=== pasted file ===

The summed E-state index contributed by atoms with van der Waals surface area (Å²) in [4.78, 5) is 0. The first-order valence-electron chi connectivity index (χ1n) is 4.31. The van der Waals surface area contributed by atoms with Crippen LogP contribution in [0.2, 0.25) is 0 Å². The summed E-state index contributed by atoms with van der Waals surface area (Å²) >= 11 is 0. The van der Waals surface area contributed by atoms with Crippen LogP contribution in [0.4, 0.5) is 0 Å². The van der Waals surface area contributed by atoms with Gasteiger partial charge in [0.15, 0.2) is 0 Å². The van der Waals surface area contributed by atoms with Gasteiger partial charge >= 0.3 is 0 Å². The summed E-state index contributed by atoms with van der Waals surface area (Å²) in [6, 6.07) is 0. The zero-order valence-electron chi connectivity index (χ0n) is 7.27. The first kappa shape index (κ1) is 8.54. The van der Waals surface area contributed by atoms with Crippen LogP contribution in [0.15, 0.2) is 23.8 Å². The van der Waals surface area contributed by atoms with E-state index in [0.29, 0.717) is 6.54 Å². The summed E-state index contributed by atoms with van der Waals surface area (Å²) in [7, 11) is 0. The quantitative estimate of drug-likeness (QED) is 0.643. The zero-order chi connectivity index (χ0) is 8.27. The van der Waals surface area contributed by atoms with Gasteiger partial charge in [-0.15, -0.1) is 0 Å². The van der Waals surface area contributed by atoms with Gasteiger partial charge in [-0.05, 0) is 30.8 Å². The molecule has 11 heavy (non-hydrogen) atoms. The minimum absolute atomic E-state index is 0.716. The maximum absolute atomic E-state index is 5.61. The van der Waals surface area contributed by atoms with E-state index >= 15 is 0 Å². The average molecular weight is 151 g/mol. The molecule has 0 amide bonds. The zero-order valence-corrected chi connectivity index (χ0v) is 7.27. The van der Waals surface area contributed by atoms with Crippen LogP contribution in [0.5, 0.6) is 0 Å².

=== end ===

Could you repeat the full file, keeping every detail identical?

The summed E-state index contributed by atoms with van der Waals surface area (Å²) in [4.78, 5) is 0. The first-order valence-electron chi connectivity index (χ1n) is 4.31. The van der Waals surface area contributed by atoms with Crippen LogP contribution in [0.2, 0.25) is 0 Å². The summed E-state index contributed by atoms with van der Waals surface area (Å²) >= 11 is 0. The van der Waals surface area contributed by atoms with Crippen LogP contribution in [0.4, 0.5) is 0 Å². The van der Waals surface area contributed by atoms with Gasteiger partial charge in [0.15, 0.2) is 0 Å². The van der Waals surface area contributed by atoms with Gasteiger partial charge >= 0.3 is 0 Å². The summed E-state index contributed by atoms with van der Waals surface area (Å²) in [6, 6.07) is 0. The zero-order valence-electron chi connectivity index (χ0n) is 7.27. The first kappa shape index (κ1) is 8.54. The van der Waals surface area contributed by atoms with Crippen LogP contribution in [0.15, 0.2) is 23.8 Å². The van der Waals surface area contributed by atoms with E-state index in [0.29, 0.717) is 6.54 Å². The summed E-state index contributed by atoms with van der Waals surface area (Å²) in [7, 11) is 0. The quantitative estimate of drug-likeness (QED) is 0.643. The zero-order chi connectivity index (χ0) is 8.27. The van der Waals surface area contributed by atoms with Gasteiger partial charge in [-0.15, -0.1) is 0 Å². The van der Waals surface area contributed by atoms with Gasteiger partial charge in [-0.05, 0) is 30.8 Å². The molecule has 11 heavy (non-hydrogen) atoms. The minimum absolute atomic E-state index is 0.716. The maximum absolute atomic E-state index is 5.61. The van der Waals surface area contributed by atoms with E-state index >= 15 is 0 Å². The average molecular weight is 151 g/mol. The molecule has 0 amide bonds. The zero-order valence-corrected chi connectivity index (χ0v) is 7.27. The van der Waals surface area contributed by atoms with Crippen LogP contribution in [0.5, 0.6) is 0 Å².